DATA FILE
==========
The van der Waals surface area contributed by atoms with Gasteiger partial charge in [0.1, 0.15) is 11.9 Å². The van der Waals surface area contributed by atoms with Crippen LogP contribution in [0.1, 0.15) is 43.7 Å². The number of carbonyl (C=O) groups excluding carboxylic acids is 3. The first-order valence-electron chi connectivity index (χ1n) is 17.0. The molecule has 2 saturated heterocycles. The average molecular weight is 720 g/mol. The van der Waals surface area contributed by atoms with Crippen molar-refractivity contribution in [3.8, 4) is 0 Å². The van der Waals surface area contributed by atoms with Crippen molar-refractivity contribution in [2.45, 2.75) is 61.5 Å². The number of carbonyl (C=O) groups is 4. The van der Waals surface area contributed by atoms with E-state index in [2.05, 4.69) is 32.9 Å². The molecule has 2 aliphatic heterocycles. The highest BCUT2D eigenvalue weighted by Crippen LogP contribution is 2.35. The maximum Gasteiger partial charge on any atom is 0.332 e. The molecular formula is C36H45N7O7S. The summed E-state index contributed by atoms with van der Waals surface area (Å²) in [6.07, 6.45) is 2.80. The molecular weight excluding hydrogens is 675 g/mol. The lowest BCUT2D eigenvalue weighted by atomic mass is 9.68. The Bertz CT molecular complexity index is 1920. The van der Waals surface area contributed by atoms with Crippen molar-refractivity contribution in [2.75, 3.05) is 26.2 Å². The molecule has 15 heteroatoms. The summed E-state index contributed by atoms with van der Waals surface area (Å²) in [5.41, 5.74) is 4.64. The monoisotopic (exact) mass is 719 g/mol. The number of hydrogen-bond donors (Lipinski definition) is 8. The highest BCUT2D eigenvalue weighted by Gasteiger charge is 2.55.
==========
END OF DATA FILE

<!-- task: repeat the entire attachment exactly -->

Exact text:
The van der Waals surface area contributed by atoms with Gasteiger partial charge in [0.1, 0.15) is 11.9 Å². The van der Waals surface area contributed by atoms with Crippen LogP contribution in [0.1, 0.15) is 43.7 Å². The number of carbonyl (C=O) groups excluding carboxylic acids is 3. The first-order valence-electron chi connectivity index (χ1n) is 17.0. The molecule has 2 saturated heterocycles. The average molecular weight is 720 g/mol. The van der Waals surface area contributed by atoms with Crippen molar-refractivity contribution in [3.8, 4) is 0 Å². The van der Waals surface area contributed by atoms with Crippen molar-refractivity contribution in [2.45, 2.75) is 61.5 Å². The number of carbonyl (C=O) groups is 4. The van der Waals surface area contributed by atoms with E-state index in [2.05, 4.69) is 32.9 Å². The molecule has 2 aliphatic heterocycles. The highest BCUT2D eigenvalue weighted by Crippen LogP contribution is 2.35. The maximum Gasteiger partial charge on any atom is 0.332 e. The molecular formula is C36H45N7O7S. The summed E-state index contributed by atoms with van der Waals surface area (Å²) in [6.07, 6.45) is 2.80. The molecular weight excluding hydrogens is 675 g/mol. The lowest BCUT2D eigenvalue weighted by atomic mass is 9.68. The Bertz CT molecular complexity index is 1920. The van der Waals surface area contributed by atoms with Crippen molar-refractivity contribution in [2.75, 3.05) is 26.2 Å². The molecule has 15 heteroatoms. The summed E-state index contributed by atoms with van der Waals surface area (Å²) in [5.41, 5.74) is 4.64. The monoisotopic (exact) mass is 719 g/mol. The number of hydrogen-bond donors (Lipinski definition) is 8. The highest BCUT2D eigenvalue weighted by Gasteiger charge is 2.55.